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NCAA to Consider Academic Incentives

October 08, 2003|Elliott Teaford | Times Staff Writer

In its ongoing effort to make Division I schools more accountable for academic performance, the NCAA said Tuesday it had proposed two additional ways of measuring the progress of student-athletes toward graduation.

Each academic yardstick would be linked to a new proposal, a so-called Incentive-Disincentive program that would reward top-performing schools and punish those that come up short.

Schools with consistently high academic success could be rewarded with greater cuts of NCAA playoff payouts or more scholarships, for instance. Schools that continually fail to make the grade could lose scholarships or face postseason bans.

If the proposal is passed in an April vote, the NCAA said it would be able to better track the academic success of all scholarship athletes, including those who transfer and graduate at a new school, and also get a clearer picture of academic progress.

The NCAA now monitors academic success by federally mandated and often-criticized graduation rates, which give student-athletes six years to graduate. Transfers who graduate from their new schools, athletes who leave school early to join the professional ranks and those who take longer than six years to graduate are not counted in the graduation rates.

NCAA Vice President Kevin Lennon called the current graduation rate system "flawed" and said the new proposals would "treat transfer students differently. Transfers will no longer count against their old schools."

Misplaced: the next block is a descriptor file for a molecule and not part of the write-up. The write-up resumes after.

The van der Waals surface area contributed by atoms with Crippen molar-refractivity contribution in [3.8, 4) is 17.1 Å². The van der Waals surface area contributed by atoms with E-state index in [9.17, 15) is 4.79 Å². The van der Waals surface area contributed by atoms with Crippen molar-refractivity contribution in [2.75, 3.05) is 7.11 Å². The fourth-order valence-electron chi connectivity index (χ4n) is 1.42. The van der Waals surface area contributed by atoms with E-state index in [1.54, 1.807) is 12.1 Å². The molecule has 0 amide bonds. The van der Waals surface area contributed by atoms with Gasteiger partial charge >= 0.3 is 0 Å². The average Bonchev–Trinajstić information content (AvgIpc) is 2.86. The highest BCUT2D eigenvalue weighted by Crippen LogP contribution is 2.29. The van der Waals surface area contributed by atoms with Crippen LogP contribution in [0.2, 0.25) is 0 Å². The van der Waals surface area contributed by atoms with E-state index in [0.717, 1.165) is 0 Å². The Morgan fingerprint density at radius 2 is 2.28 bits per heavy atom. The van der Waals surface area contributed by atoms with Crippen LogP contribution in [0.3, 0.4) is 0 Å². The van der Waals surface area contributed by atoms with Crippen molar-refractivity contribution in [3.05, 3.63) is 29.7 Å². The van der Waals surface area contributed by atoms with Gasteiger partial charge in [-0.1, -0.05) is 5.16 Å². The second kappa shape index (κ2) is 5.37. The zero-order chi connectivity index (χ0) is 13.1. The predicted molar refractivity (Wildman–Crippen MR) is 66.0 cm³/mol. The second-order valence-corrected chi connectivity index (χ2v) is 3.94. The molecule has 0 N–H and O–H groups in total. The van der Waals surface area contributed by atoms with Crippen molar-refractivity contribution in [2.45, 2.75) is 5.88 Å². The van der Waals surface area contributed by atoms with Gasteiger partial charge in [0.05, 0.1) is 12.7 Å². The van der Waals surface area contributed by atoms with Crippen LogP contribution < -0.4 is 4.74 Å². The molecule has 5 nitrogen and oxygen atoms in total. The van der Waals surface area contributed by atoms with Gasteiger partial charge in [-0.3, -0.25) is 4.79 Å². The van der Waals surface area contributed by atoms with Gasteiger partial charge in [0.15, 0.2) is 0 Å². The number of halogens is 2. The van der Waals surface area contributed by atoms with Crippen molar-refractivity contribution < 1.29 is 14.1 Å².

What's more, as long as an athlete was in good academic standing when he turned professional, his departure would not count against the school's graduation rate, Lennon said.

Schools have been asked to collect academic data for 2003-04 and 2004-05 and "after 2004-05, institutions will be subject to penalties," Lennon said. The penalties would begin with probationary warning letters, then increase to a possible loss of scholarships, recruiting limits and postseason bans if academic performance continues to lag.

In other news, the NCAA is close to approving a change in the distance of the three-point line in basketball, moving it to 20 feet 6 inches from 19 feet 9 inches beginning in the 2004-05 season. Final approval is expected to be announced later this month.

In addition, the championship committee has decided against switching to the trapezoidal lane used in international play, sticking with the rectangular lane.

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